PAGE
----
Ulrich JN, Garg S, Escaravage GK Jr, et al. Bilateral diffuse uveal melanocytic proliferation presenting as small choroidal melanoma. Case Rep Ophthalmol Med. 2011;2011:1–3.
Kiratli H, Erkan K. Loss of retinal pigment epithelium associated with bilateral diffuse uveal melanocytic proliferation. Ophthalmic Surg Lasers Imaging. 2010;5:1–4.
Mora P, Gonzales S, Crafa P, et al. Peculiar findings in a case of bilateral uveal pigmented lesions. Ocul Immunol Inflamm. 2010;18:379–82.
Besirli CG, Comer GM. High-resolution OCT imaging of RPE degeneration in bilateral diffuse uveal melanocytic proliferation. Ophthalmic Surg Lasers Imaging. 2010;41(Suppl):S96–100.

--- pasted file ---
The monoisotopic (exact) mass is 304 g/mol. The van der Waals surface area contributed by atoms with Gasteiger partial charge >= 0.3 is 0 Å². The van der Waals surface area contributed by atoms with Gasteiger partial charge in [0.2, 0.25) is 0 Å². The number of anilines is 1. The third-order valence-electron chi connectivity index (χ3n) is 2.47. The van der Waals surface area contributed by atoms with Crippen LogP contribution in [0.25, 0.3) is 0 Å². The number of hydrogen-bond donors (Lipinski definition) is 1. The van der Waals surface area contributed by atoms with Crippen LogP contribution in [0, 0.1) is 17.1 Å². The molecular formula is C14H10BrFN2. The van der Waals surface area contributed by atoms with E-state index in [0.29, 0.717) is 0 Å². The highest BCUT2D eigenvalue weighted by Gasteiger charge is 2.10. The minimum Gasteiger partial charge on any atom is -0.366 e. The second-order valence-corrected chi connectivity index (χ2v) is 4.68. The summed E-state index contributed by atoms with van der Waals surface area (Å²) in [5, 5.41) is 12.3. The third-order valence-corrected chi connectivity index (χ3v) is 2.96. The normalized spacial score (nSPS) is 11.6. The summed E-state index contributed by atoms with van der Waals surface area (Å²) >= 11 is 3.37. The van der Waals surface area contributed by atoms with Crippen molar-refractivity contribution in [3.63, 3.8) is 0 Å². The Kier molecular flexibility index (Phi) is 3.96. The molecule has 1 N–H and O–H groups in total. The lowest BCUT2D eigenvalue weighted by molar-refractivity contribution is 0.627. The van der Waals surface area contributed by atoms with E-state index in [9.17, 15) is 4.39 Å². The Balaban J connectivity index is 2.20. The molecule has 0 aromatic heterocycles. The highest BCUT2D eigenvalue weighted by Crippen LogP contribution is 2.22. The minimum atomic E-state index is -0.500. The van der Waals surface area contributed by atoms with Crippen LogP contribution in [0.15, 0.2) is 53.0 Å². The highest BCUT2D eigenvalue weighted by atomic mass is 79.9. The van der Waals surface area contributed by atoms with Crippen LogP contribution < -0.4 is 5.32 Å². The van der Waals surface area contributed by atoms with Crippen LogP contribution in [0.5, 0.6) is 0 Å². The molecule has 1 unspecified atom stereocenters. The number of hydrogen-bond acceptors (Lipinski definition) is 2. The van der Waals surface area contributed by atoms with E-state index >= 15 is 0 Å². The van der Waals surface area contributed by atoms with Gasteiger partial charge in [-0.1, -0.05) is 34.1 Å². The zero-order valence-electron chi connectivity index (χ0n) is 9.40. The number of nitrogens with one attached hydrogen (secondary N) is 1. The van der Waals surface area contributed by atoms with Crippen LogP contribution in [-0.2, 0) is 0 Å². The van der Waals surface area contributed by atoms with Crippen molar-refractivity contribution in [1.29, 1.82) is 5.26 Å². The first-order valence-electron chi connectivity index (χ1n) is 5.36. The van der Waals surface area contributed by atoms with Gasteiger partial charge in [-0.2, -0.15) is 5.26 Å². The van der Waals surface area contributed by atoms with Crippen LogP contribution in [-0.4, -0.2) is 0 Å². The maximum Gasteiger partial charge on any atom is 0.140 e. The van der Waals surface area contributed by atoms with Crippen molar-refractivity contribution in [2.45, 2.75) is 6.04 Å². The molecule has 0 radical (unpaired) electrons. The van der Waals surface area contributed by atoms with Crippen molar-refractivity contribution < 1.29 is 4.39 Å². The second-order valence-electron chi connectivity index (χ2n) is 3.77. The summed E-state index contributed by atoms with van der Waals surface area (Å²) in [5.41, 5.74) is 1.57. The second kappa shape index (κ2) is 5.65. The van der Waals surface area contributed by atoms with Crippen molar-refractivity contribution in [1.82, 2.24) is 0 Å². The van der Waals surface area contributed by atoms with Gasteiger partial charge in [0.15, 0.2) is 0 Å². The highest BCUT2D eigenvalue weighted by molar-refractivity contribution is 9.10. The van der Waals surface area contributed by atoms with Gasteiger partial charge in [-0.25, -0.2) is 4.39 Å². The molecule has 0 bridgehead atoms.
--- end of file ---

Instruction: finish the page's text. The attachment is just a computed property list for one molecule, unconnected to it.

Mandelcorn E, McGuire K, Dixon W, et al. Ocular paraneoplastic syndrome: a case of bilateral diffuse uveal melanocytic proliferation. Retina. 2009;29:1375–6.
Bahar I, Weinherger D, Kremer MR, et al. Ocular manifestation of bronchogenic carcinoma: simultaneous occurrence of diffuse uveal melanocytic proliferation and uveal metastases. Harefuah. 2007;146:2–3.
Duong HV, McLean IW, Beahm DE. Bilateral diffuse melanocytic proliferation associated with ovarian carcinoma and metastatic malignant amelanotic melanoma. Am J Ophthalmol. 2006;142:693–5.
Reddy S, Finger PT. Unilateral diffuse uveal melanocytic proliferation (DUMP). Br J Ophthalmol. 2007;91:1726–7.
Semenova EA, Chin KJ, Natesh S, et al. Fundus autofluorescence imaging of diffuse uveal melanocytic proliferation. Ophthalmic Surg Lasers Imaging. 2010;1–3. doi:10.3928/15428877-20100215-96